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Common misconceptions about Virginia’s DUI laws

In Virginia, driving under the influence (DUI) of either alcohol or drugs is a punishable offense. While this is common knowledge, several misconceptions exist about the state’s DUI laws and penalties.

This blog will explore four of the most common DUI misconceptions so that you don’t get confused and know what to expect if you face charges.

You can’t get a DUI on prescription medication

Some people believe that if they take prescription medication, an officer can’t charge them with DUI. However, according to Virginia law, it’s illegal to operate a vehicle while under the influence of any drug that impairs your ability to drive, including prescription medication. Even if you have a valid prescription for a medication, you can still face charges if the medicine impairs your ability to drive.

You have to be drunk to get a DUI

Another common misconception is that you need to physically look drunk to face DUI charges. You might not feel drunk, but if an officer administers a blood or breath alcohol test and your results display at least .08% blood/breath alcohol content, the officer can charge you for exceeding the legal limit.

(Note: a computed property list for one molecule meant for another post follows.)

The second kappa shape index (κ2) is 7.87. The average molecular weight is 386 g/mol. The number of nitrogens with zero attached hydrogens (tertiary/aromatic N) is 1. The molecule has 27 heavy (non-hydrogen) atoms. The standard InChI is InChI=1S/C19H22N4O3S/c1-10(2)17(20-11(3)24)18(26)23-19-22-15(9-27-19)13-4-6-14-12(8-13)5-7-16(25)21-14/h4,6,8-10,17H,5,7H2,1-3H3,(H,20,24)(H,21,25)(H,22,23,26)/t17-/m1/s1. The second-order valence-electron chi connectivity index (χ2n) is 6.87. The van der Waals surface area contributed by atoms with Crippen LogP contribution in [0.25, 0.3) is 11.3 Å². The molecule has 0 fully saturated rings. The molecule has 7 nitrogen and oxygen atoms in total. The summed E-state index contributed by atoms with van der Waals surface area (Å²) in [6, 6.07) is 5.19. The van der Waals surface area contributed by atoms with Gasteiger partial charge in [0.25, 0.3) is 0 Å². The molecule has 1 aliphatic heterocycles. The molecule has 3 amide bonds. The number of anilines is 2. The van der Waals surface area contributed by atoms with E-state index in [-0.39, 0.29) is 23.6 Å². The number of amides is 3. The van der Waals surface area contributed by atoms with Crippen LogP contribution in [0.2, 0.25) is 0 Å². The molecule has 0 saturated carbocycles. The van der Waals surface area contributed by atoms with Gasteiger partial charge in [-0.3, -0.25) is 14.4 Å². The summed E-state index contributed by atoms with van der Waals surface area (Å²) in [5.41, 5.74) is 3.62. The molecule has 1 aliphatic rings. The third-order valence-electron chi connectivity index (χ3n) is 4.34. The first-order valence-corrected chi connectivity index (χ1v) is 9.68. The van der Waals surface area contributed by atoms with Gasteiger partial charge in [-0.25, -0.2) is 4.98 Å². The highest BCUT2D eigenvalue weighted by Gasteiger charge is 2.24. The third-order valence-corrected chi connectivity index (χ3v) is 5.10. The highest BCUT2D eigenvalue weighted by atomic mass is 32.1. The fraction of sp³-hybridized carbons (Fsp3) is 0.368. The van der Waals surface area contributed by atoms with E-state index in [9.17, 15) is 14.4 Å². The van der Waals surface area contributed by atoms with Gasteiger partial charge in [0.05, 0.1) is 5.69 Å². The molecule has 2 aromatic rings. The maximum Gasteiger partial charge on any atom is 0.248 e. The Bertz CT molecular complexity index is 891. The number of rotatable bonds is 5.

A DUI only affects your driving record

Some persons may think that DUIs are traffic offenses and only affect their driving record. However, Virginia – as in other U.S. states – considers DUI a criminal offense. A conviction for DUI leads to a criminal record, which can impact a person’s ability to secure a job, housing or even a loan.

You can’t get a DUI while parked

There’s a misconception that drivers only get DUIs if they’re caught driving while drunk and that being drunk inside a parked vehicle is fine. However, state law says you can face charges whether you’re driving or in “actual physical control” of the vehicle. If you’re drunk and seated on the driver’s side of a parked vehicle with the engine running, officers can charge you.

It’s important to understand the laws and penalties associated with DUI to avoid making costly mistakes that can affect your future. A DUI conviction not only leads to a criminal record but also costly fines, jail time and a license suspension. If you face charges, remember that a legal professional may be able to guide you through the court process and represent you in the hearing.